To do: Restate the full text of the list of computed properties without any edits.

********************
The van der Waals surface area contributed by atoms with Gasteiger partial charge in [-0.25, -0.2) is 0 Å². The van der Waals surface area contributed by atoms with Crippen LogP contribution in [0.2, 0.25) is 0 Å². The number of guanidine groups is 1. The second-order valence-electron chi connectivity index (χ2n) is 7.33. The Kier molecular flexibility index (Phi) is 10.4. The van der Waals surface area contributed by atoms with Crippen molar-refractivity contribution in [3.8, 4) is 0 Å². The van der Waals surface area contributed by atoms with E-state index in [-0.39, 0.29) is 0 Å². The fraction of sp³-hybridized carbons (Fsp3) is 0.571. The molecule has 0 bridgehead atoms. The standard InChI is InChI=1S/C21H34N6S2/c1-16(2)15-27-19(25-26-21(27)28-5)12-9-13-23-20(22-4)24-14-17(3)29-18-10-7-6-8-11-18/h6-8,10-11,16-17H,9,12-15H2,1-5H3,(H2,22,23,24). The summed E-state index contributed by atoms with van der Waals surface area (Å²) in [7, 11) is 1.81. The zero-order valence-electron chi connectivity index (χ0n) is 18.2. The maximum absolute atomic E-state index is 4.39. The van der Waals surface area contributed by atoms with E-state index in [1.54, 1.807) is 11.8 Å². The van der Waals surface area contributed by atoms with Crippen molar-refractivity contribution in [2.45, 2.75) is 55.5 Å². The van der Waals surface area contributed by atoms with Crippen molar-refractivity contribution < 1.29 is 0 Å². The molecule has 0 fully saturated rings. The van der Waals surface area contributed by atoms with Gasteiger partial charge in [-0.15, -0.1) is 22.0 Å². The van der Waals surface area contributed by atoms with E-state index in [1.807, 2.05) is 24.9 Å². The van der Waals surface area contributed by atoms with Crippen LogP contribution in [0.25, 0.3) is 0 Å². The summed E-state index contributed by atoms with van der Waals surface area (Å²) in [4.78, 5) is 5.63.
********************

The van der Waals surface area contributed by atoms with Gasteiger partial charge in [-0.25, -0.2) is 0 Å². The van der Waals surface area contributed by atoms with Crippen LogP contribution in [0.2, 0.25) is 0 Å². The number of guanidine groups is 1. The second-order valence-electron chi connectivity index (χ2n) is 7.33. The Kier molecular flexibility index (Phi) is 10.4. The van der Waals surface area contributed by atoms with Crippen molar-refractivity contribution in [3.8, 4) is 0 Å². The van der Waals surface area contributed by atoms with E-state index in [-0.39, 0.29) is 0 Å². The fraction of sp³-hybridized carbons (Fsp3) is 0.571. The molecule has 0 bridgehead atoms. The standard InChI is InChI=1S/C21H34N6S2/c1-16(2)15-27-19(25-26-21(27)28-5)12-9-13-23-20(22-4)24-14-17(3)29-18-10-7-6-8-11-18/h6-8,10-11,16-17H,9,12-15H2,1-5H3,(H2,22,23,24). The summed E-state index contributed by atoms with van der Waals surface area (Å²) in [7, 11) is 1.81. The zero-order valence-electron chi connectivity index (χ0n) is 18.2. The maximum absolute atomic E-state index is 4.39. The van der Waals surface area contributed by atoms with E-state index in [1.54, 1.807) is 11.8 Å². The van der Waals surface area contributed by atoms with Crippen molar-refractivity contribution in [2.45, 2.75) is 55.5 Å². The van der Waals surface area contributed by atoms with Crippen molar-refractivity contribution < 1.29 is 0 Å². The molecule has 0 fully saturated rings. The van der Waals surface area contributed by atoms with Gasteiger partial charge in [-0.15, -0.1) is 22.0 Å². The van der Waals surface area contributed by atoms with E-state index in [1.807, 2.05) is 24.9 Å². The van der Waals surface area contributed by atoms with Crippen LogP contribution in [0.25, 0.3) is 0 Å². The summed E-state index contributed by atoms with van der Waals surface area (Å²) in [4.78, 5) is 5.63.